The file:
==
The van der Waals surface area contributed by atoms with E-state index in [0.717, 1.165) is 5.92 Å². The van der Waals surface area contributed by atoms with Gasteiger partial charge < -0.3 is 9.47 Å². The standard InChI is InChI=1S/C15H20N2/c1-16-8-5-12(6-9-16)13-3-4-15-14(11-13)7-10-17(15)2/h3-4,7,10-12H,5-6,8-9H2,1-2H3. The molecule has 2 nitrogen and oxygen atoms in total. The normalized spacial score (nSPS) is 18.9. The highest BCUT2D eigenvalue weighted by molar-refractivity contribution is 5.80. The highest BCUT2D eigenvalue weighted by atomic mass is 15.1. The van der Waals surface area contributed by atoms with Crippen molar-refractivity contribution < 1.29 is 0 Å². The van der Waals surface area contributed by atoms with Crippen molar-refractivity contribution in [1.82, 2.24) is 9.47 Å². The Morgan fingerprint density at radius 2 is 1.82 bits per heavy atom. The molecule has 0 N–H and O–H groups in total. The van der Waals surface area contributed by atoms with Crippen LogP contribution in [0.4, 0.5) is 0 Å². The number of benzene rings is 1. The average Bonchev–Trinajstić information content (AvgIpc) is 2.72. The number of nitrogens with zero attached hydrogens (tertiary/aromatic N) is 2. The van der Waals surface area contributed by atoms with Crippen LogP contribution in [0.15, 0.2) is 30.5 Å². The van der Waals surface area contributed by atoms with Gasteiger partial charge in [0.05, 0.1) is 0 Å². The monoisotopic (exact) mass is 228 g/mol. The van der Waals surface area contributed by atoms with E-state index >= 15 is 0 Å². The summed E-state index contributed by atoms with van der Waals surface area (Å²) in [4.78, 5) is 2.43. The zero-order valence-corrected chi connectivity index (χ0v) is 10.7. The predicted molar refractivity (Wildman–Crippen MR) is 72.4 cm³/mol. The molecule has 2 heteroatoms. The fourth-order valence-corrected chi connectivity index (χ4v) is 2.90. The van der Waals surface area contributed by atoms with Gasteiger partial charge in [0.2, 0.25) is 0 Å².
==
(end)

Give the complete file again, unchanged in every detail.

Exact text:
The van der Waals surface area contributed by atoms with E-state index in [0.717, 1.165) is 5.92 Å². The van der Waals surface area contributed by atoms with Gasteiger partial charge < -0.3 is 9.47 Å². The standard InChI is InChI=1S/C15H20N2/c1-16-8-5-12(6-9-16)13-3-4-15-14(11-13)7-10-17(15)2/h3-4,7,10-12H,5-6,8-9H2,1-2H3. The molecule has 2 nitrogen and oxygen atoms in total. The normalized spacial score (nSPS) is 18.9. The highest BCUT2D eigenvalue weighted by molar-refractivity contribution is 5.80. The highest BCUT2D eigenvalue weighted by atomic mass is 15.1. The van der Waals surface area contributed by atoms with Crippen molar-refractivity contribution < 1.29 is 0 Å². The van der Waals surface area contributed by atoms with Crippen molar-refractivity contribution in [1.82, 2.24) is 9.47 Å². The Morgan fingerprint density at radius 2 is 1.82 bits per heavy atom. The molecule has 0 N–H and O–H groups in total. The van der Waals surface area contributed by atoms with Crippen LogP contribution in [0.4, 0.5) is 0 Å². The number of benzene rings is 1. The average Bonchev–Trinajstić information content (AvgIpc) is 2.72. The number of nitrogens with zero attached hydrogens (tertiary/aromatic N) is 2. The van der Waals surface area contributed by atoms with Crippen LogP contribution in [0.15, 0.2) is 30.5 Å². The van der Waals surface area contributed by atoms with Gasteiger partial charge in [0.05, 0.1) is 0 Å². The monoisotopic (exact) mass is 228 g/mol. The van der Waals surface area contributed by atoms with E-state index >= 15 is 0 Å². The summed E-state index contributed by atoms with van der Waals surface area (Å²) in [4.78, 5) is 2.43. The zero-order valence-corrected chi connectivity index (χ0v) is 10.7. The predicted molar refractivity (Wildman–Crippen MR) is 72.4 cm³/mol. The molecule has 2 heteroatoms. The fourth-order valence-corrected chi connectivity index (χ4v) is 2.90. The van der Waals surface area contributed by atoms with Gasteiger partial charge in [0.2, 0.25) is 0 Å².